Friday, 19 October 2012

Lacking evidence to support the position taken

So I'm reading the ATA News, because that's something I do as a professional, and I come across this guest editorial republished from the Globe and Mail.  It's called "The teacher is the real heart of education" and it's written by a university prof, so I'm thinking it will contain a thesis and some supporting evidence.

To my chagrin, I find it's nothing more than an opinion piece.  If I were to mark it according to my grade 12 Social Studies Diploma rubric, I'd give Clifford Orwin a "limited" when it comes to argumentation and evidence. My comments to him might run along the lines of  "you have a good start, but find make sure your evidence supports the position taken.  Be careful with assumptions- your position was based on uninformed belief, and your evidence, while potentially relevant, was incompletely developed."

Professor Orwin suggests that the only way to really teach in a university classroom is when one can "see the whites of their eyes."  The whites of their eyes?  Who are you kidding ?  That is not what I see when I visit today's universities, where teachers need two large screens and the assistance of sound engineers for their voices to be heard as you'll find at the U of A CCIS building.

Furthermore, I wonder about the integrity of of my own professional association when it publishes an article about the state of affairs in post secondary education to imply that the same holds true for distributed learning in Alberta's public schools. Just as we do not have lecture halls that seat 500 students, we also do not have online classrooms with "zillions of students." As an online educator, I am not a "disembodied electronic wraith," nor are my students.  We are all real people.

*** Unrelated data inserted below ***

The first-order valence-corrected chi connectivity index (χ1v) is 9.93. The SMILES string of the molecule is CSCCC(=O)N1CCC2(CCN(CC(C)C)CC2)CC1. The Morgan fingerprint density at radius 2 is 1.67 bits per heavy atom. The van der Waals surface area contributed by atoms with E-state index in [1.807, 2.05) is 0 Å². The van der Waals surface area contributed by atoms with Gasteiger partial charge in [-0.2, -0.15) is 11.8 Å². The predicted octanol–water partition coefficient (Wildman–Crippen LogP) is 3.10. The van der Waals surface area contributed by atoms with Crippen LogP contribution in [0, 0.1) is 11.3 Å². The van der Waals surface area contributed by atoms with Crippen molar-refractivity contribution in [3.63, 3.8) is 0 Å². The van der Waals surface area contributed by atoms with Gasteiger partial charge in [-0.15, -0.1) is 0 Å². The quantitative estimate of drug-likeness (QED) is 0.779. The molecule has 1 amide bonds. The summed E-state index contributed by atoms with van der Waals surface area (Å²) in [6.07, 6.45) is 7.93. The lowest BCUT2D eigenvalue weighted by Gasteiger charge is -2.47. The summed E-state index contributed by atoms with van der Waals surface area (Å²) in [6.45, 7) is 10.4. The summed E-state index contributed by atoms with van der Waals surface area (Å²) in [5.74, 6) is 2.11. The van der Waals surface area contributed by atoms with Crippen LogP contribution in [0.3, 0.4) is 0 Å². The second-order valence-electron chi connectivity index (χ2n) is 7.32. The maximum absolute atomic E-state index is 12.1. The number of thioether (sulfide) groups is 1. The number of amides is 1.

Online education and teacher presence are not mutually exclusive. To suggest that the heart of a teacher does not lie in the very essence of online education is an error in logic. This assumption denies the reality of distributed learning in Alberta and denies the reality of online relationships in today's world. Online educators are the heart of their virtual classrooms, just as they are in the face to face classroom.

If I teach my students online, it's because I believe it works. That's something I do as a professional, and I expect my association to respect that.